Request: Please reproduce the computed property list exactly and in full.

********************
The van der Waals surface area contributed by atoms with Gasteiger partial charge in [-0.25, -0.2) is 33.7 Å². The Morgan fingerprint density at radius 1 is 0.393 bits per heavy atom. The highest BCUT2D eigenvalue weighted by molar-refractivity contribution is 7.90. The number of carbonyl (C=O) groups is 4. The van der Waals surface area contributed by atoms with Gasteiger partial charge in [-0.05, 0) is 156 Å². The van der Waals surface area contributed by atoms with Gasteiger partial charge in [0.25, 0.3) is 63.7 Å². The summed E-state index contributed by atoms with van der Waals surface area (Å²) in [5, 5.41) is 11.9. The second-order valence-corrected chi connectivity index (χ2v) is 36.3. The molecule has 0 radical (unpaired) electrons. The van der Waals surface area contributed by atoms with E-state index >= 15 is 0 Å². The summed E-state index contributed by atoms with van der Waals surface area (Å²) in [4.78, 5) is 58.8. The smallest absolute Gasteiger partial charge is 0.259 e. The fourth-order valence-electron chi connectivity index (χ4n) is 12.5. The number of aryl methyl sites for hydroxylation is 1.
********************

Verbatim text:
The van der Waals surface area contributed by atoms with Gasteiger partial charge in [-0.25, -0.2) is 33.7 Å². The Morgan fingerprint density at radius 1 is 0.393 bits per heavy atom. The highest BCUT2D eigenvalue weighted by molar-refractivity contribution is 7.90. The number of carbonyl (C=O) groups is 4. The van der Waals surface area contributed by atoms with Gasteiger partial charge in [-0.05, 0) is 156 Å². The van der Waals surface area contributed by atoms with Gasteiger partial charge in [0.25, 0.3) is 63.7 Å². The summed E-state index contributed by atoms with van der Waals surface area (Å²) in [5, 5.41) is 11.9. The second-order valence-corrected chi connectivity index (χ2v) is 36.3. The molecule has 0 radical (unpaired) electrons. The van der Waals surface area contributed by atoms with E-state index >= 15 is 0 Å². The summed E-state index contributed by atoms with van der Waals surface area (Å²) in [4.78, 5) is 58.8. The smallest absolute Gasteiger partial charge is 0.259 e. The fourth-order valence-electron chi connectivity index (χ4n) is 12.5. The number of aryl methyl sites for hydroxylation is 1.